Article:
Is there a current mainstream movie out there, against this wretched backdrop, which deserves our greater indulgence? I’d make the case for the film Oceans, directed by Jacques Perrin and Jacques Cluzaud (it has the same French origins as Winged Migration, and is released here under the Disney banner). This wasn’t covered at all by Emerson or by any “serious” critics as far as I’m aware, and you can see why – it seems to cater to something different than one’s primary interest in cinema. Filmed over four years in all five oceans, it’s a compendium of stunning footage from beaches and glaciers and from all depths of the water, ranging from the serene bulk of the blue whales to the scrappy interactions of the bottom-dwelling crabs and shrimp.
It’s easy to patronize this kind of thing – to say, well of course it’s amazing, but it’s still just for kids (Pierce Brosnan’s rather over-earnest narration for the English version doesn’t particularly help). That’s because, of course, fish and otters are inherently less culturally provocative than men in flying metal suits. But I can’t imagine anyone (or only the most far-gone of the culturally indoctrinated) not coming away from this with some kind of heightened awareness and sense of generosity. Time and time again, the movie depicts things no one would invent – I guess they’re the messy outcomes of evolution - but which (absent our egregious intervention) maintain a mystical balance. For example, we observe newly-hatched turtles emerging from under the sand and heading for the water, picked off as they go by the birds swirling overhead – the narration says only one in a thousand will make it, but that’s enough to maintain the species. This is the most vicious irony for mankind I think: the more we ratchet up the noble rhetoric about every life being precious, about saving every one of us turtles, we forget what it was all for in the first place.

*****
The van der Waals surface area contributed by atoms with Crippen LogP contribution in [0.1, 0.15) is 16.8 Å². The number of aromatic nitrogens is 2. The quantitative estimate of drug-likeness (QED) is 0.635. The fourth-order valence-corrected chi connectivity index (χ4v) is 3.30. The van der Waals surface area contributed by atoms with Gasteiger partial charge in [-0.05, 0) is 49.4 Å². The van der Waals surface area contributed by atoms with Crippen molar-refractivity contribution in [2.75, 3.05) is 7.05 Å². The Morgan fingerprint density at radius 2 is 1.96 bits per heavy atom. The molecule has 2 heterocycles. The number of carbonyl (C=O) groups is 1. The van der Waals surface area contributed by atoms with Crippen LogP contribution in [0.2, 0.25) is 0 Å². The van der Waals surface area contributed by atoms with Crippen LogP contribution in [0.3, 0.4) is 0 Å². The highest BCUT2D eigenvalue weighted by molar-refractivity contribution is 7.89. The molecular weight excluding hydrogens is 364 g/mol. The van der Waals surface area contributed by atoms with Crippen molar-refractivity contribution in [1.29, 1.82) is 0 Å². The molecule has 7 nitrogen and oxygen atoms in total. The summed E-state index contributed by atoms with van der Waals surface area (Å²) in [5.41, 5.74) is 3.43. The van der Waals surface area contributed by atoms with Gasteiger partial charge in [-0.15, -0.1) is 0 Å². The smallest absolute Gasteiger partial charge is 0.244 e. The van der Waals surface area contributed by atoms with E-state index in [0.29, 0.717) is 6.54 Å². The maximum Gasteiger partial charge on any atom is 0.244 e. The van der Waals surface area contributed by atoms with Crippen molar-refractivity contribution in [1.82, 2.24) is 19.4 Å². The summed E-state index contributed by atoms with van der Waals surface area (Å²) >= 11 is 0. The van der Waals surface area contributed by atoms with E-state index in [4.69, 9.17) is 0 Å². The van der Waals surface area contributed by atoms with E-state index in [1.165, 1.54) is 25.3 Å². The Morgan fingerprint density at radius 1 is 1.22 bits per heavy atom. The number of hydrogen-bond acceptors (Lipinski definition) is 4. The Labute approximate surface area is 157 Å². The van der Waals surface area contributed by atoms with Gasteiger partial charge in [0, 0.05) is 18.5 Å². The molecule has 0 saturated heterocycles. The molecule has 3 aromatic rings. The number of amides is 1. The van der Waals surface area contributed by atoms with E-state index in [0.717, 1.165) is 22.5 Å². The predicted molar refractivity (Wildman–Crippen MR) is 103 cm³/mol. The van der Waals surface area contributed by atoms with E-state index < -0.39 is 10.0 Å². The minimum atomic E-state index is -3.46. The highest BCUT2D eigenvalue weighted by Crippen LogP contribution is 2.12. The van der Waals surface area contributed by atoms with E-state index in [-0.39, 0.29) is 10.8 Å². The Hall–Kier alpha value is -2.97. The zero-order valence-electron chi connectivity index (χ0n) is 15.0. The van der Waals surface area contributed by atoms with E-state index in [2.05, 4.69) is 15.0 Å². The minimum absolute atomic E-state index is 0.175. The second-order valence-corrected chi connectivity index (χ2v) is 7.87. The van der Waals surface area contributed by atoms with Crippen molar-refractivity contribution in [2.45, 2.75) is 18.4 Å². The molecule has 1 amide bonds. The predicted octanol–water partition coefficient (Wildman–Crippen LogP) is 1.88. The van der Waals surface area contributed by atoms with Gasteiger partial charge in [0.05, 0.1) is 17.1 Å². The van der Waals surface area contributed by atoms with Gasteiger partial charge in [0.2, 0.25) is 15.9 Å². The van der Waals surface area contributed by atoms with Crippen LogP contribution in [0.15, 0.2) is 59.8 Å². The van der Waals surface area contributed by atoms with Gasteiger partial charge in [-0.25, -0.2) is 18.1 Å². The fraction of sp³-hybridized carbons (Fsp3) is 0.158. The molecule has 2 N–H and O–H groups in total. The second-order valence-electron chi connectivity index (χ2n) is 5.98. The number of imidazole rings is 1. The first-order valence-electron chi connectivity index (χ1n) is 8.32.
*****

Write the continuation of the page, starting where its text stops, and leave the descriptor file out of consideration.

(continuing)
There’s a great deal of emotion in the film – it goes easy on ascribing human emotions to the creatures, but at various points their pleasure and fear and anxiety are self-evident. It’s also generally restrained about the environmental crisis that threatens to render large chunks of the ocean effectively dead within our lifetimes. It’s truly a positive film: it basically presents something beautiful and worthy and collectively enhancing, and then implicitly asks why we don’t value it more, but leaving it to us to connect all the dots. Obviously, my enthusiasm for the film comes from a somewhat different place than my enthusiasm for Howard Hawks or Eric Rohmer, but then if cinema doesn’t in some sense make better people of us, then what’s the point of any of it? And, you know, by that measure, cinema must be failing – most of us, frankly, are becoming worse. Through its simple appeal to our humility and whatever degraded sense we may maintain of our place in the ecosystem, Oceans is the one current film that evokes the possibility (albeit faint) of redemption.